aka The Slow Cook
In addition to the food prescribed by the federal government for subsidized meals--meat, vegetables, grains, milk--many schools offer a wide variety of fast food items on the theory that these will boost sales and help finance struggling food service programs. These foods can be sold "a la carte" or even in vending machines alongside the subsidized meals as long as the proceeds accrue to the school meals program.
Because some students would rather not eat than be singled out as poor, the U.S. Department of Agriculture prohibits schools from requiring special tokens, maintaining separate serving lines or otherwise identifying students who qualify for free or reduced-price meals. Thus, hot meals and a la carte items are intermingled in so-called blended lunch lines. Ideally, cash never changes hands. Instead, students either pay in advance into cafeteria accounts, or are identified by a computer as being entitled to free or reduced-price meals. In Boulder, students simply enter a six-digit personal identification number into a point of sales device when they exit the lunch line, as shown in the photo above.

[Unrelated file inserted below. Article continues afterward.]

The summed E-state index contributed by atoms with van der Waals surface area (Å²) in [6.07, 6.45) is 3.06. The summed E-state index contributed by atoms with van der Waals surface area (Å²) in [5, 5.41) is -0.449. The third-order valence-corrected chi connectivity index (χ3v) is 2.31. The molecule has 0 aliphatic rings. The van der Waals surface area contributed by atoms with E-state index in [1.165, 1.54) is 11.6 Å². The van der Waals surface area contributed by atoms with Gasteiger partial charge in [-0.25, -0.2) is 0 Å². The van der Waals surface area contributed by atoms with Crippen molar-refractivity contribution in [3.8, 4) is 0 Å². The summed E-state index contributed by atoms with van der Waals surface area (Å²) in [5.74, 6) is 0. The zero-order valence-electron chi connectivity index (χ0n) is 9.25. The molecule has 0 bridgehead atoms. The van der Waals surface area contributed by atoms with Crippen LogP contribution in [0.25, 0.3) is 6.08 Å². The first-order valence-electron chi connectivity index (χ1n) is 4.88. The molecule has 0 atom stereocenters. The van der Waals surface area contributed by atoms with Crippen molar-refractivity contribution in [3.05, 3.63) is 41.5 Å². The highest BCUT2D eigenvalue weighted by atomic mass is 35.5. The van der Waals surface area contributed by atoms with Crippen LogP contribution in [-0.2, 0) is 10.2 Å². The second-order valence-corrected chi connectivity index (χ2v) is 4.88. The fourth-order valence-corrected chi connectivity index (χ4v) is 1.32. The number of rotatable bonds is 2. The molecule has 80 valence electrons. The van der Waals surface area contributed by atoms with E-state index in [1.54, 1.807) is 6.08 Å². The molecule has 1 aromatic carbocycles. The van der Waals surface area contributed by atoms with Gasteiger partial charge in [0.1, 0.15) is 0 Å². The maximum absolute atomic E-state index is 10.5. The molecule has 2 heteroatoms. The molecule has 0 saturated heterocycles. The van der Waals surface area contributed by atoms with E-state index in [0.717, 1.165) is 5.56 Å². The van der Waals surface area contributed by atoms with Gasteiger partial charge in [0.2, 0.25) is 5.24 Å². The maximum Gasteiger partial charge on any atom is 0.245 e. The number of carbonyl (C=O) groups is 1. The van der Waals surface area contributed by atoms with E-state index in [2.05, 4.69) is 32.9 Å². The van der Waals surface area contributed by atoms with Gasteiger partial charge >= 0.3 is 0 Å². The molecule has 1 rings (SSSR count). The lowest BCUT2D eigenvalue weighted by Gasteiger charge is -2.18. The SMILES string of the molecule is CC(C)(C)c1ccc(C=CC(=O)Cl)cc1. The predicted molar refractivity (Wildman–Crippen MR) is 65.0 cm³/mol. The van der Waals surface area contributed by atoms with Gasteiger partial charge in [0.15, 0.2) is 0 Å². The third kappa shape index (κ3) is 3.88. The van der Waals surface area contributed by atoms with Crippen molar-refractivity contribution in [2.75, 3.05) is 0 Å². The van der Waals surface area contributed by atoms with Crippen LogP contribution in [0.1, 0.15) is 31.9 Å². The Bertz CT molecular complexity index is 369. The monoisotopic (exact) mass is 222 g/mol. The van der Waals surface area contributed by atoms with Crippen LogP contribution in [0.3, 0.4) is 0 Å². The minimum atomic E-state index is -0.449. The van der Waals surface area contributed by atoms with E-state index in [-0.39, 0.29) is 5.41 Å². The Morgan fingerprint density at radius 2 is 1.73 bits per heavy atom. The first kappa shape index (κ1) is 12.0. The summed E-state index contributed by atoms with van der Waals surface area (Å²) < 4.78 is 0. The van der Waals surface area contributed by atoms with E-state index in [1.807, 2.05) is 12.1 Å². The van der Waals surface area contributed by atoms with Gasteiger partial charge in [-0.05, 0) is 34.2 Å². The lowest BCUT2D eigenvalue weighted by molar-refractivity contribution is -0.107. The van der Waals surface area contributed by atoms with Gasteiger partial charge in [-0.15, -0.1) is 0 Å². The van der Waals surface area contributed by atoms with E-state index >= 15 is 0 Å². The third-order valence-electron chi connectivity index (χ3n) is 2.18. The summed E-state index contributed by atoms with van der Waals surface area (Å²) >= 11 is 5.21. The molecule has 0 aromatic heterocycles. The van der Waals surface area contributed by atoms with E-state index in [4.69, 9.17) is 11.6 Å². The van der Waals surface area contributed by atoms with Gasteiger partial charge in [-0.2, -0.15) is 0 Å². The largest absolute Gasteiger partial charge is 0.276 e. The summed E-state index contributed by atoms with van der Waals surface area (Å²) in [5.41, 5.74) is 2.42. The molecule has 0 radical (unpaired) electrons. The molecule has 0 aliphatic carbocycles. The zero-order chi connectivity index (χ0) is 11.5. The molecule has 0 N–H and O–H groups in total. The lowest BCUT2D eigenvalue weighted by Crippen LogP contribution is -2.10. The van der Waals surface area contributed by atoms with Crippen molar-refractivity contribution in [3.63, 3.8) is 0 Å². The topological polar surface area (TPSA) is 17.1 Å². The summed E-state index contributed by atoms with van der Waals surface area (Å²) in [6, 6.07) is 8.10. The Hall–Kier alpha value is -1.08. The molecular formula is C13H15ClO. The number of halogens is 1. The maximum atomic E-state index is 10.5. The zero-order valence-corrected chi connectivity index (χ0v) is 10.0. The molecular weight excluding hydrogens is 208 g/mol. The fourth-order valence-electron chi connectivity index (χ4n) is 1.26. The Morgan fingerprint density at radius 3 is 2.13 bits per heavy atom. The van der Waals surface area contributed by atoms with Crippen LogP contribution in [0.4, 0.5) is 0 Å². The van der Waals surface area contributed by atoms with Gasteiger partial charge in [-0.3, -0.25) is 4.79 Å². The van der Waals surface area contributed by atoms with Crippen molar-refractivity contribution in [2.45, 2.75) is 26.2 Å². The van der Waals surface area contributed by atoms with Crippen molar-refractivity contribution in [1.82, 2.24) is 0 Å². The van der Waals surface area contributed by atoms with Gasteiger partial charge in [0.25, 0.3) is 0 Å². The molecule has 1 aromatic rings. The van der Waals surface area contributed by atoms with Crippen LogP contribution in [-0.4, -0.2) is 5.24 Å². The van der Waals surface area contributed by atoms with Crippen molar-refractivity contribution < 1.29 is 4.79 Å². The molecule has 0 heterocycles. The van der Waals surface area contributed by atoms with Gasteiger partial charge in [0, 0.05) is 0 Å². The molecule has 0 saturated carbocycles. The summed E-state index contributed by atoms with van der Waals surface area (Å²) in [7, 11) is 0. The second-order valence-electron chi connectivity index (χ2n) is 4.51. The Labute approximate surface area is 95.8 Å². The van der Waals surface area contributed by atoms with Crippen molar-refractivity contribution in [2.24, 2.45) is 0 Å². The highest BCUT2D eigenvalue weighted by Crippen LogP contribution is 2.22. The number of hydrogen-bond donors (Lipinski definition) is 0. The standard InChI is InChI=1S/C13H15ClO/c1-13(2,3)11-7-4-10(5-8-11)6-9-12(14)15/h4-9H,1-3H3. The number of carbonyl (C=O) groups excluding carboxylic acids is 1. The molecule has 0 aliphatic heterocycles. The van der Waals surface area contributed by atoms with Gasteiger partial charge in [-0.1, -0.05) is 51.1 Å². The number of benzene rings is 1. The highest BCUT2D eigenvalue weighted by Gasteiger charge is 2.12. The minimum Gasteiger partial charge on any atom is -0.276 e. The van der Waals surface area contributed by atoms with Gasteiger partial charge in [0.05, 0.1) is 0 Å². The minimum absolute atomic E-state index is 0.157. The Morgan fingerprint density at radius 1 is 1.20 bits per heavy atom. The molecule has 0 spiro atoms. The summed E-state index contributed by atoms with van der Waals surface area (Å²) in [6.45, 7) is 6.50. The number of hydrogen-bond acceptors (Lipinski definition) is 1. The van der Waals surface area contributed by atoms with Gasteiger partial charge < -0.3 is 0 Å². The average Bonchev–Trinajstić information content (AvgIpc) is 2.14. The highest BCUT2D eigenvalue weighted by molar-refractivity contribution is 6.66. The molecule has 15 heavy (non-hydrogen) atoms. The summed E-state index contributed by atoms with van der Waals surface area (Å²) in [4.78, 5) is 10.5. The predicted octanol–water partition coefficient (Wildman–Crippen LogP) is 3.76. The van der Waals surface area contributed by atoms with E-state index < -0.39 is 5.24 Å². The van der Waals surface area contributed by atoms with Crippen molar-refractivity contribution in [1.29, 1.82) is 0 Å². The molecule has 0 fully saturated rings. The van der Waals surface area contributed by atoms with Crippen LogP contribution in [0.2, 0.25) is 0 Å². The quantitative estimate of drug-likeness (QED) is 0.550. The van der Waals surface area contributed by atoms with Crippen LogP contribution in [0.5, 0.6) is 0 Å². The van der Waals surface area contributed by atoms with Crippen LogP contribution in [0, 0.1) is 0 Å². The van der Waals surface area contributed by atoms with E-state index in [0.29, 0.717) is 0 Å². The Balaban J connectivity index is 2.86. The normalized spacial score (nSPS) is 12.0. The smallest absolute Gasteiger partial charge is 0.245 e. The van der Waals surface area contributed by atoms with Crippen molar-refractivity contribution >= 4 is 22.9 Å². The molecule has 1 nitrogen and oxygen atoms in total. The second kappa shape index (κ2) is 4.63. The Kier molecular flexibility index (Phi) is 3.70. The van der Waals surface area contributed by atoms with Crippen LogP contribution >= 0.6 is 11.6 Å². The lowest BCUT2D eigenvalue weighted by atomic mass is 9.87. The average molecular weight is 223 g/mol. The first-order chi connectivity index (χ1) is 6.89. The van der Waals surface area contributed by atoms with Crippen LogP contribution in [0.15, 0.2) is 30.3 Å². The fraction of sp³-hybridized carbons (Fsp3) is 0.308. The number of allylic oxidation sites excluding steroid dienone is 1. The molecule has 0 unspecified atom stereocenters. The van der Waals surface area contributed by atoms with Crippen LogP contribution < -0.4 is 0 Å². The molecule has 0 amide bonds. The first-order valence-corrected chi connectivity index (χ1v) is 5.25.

A kitchen employee monitors the transaction on a computer screen, while also checking to make sure that meals contain the necessary components to qualify for federal subsidies. To speed service and shorten lines at the steam tables, Boulder also has installed software that allows two students to check out simultaneously.
The Boulder Valley School District permits students and parents to make quick work of funding their meal accounts using a credit card online.